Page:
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The University of Southampton

ISVR Research seminars Seminar

16:00 - 17:00
19 July 2022
Microsoft Teams

For more information regarding this seminar, please email Vanui Mardanyan at .

Event details

Part of the ISVR seminar series

A Model Framework for Simulating Spatial Hearing of Bilateral Cochlear Implants Users by Dr. Hongmei Hu

Bilateral cochlear implants (CIs) greatly improve the spatial hearing of CI users compare to those with only one implant. However substantial gaps still exist between bilateral CI users and normal hearing listeners in different aspects, such as their lateralization and localization performance. Computer models are expected to partially reveal the possible reasons behind such gaps, by dissecting the specific contribution of each stage along the whole processing chain. In order to provide a model framework for predicating bilateral CI users’ lateralization or localization performance in a variety of experimental scenarios, here a recently published electrically stimulated single excitation-inhibition (EI) model neuron (Hu et al. 2022, JARO) was extend to population-EI-model neurons. The proposed model framework includes (a) parameter initialization, (b) binaural signal generating, (c) switchable CI processing, (d) auditory nerve (AN)- and EI- neuron processing, and (e) decision model stages. For demonstration purposes, several bilateral CIs experiments were simulated, such as pulse rate limitation of ITD sensitivity; left/right discrimination or lateralization; free-field localization with and without two independent automatic gain controls (AGCs). In general, the model framework could capture the average performance of all selected experiments even with the same EI-model units and a very simplified decision model.

Virtual acoustic environments in hearing research by Dr Stephan D. Ewert

Today’s audio and video technology allows us to create immersive virtual environments. While the underlying technology is driven by computer games and film production, it has applications in hearing research, where the function of, e.g., hearing aid algorithms, or the behavior of humans in complex and realistic situations can investigated. Thus classical psychophysical experiments can be transformed to and compared with life-like lab-based experiences, offering a high degree of ecological validity. For this, convincing virtual acoustic environments have to be created, requiring computationally efficient as well as perceptually and technically evaluated methods. The fast and perceptually plausible room acoustics simulator [RAZR, see Wendt et al., JAES, 62, 11 (2014)] approaches this demand by drastic simplifications with respect to physical accuracy while still accomplishing perceptual plausibility. Recent advancements consider effects of edge diffraction and scattering. An overview of the underlying methods and applications of virtual acoustic environments in connection with psychoacoustic measurements and computational auditory models is provided.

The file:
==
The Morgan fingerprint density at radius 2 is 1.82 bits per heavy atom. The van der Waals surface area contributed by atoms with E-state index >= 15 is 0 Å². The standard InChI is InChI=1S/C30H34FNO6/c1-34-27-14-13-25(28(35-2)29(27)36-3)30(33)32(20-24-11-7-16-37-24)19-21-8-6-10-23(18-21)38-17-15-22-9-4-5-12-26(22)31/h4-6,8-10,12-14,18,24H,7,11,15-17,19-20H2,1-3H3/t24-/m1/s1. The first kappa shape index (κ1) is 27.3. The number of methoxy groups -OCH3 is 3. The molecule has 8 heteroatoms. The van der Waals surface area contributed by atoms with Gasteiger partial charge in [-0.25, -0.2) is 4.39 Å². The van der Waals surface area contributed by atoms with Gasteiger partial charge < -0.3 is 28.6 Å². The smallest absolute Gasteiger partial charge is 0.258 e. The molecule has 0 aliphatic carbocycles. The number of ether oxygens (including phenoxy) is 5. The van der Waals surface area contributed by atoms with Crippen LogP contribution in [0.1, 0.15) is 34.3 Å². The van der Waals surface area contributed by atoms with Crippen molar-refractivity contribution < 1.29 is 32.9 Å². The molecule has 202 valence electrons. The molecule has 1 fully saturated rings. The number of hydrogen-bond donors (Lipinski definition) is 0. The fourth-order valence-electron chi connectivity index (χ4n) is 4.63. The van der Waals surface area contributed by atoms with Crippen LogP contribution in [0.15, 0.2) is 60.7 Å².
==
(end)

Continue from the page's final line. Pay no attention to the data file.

Speaker Information

Speaker 1: Dr Hongmei Hu of Carl von Ossietzky Universität Oldenburg, Germany

Speaker 2: Dr Stephan D. Ewert of Medizinische Physik at the Universität Oldenburg, Germany

Dr Hongmei Hu

Dr Hongmei Hu

After I achieved my PhD in Information and Signal Processing in Southeast University (China), I moved to United Kingdom and worked as a Marie Curie senior researcher in Southampton University in 2010. Then I was promoted from a lecture to a tenured associate professor in Jiangsu University (China) in 2012 where I received both my Bachelor and Master degrees. For personal interests, I moved to Carl von Ossietzky-Universität Oldenburg (Germany) in 2013 to continue my researches in the field of the binaural hearing, especially focus on further developing new techniques for bilateral cochlear implants (CIs). My current main research threads are: 1) subjective perception (psychoacoustic) and objective (Electroencephalography, EEG) measurements based fitting strategies for CI users; 2) advanced signal processing and electric modelling for CIs; 3) speech in noise for tonal and non-tonal languages using our newly developed Mandarin and the exist Matrix sentence tests.

Dr Stephan D. Ewert

Stephan D. Ewert studied physics and received his Ph.D. degree in 2002 from the Universität Oldenburg, Oldenburg, Germany. During his Ph.D project he spent a three-month stay as visiting scientist at the Research Lab of Electronics at the Massachusetts Institute of Technology (MIT), Cambridge, MA, USA. From 2003 to 2005 he was Assistant Professor at the Centre of Applied Hearing Research at the Technical University of Denmark (DTU), Lyngby, Denmark. He re-joined Medizinische Physik at the Universität Oldenburg in 2005 and there heads the Psychoacoustic and Auditory Modeling Group since 2008. Dr. Ewert started his interest in hearing and audio engineering by developing loudspeakers during his early undergraduate years. His field of expertise is psychoacoustics and acoustics with a strong emphasis on perceptual models of hearing and virtual acoustics. Dr. Ewert has published various papers on spectro-temporal processing, binaural hearing, and speech intelligibility. More recently, he also focused on perceptual consequences of hearing loss, hearing-aid algorithms, instrumental audio quality prediction and room acoustics simulation.

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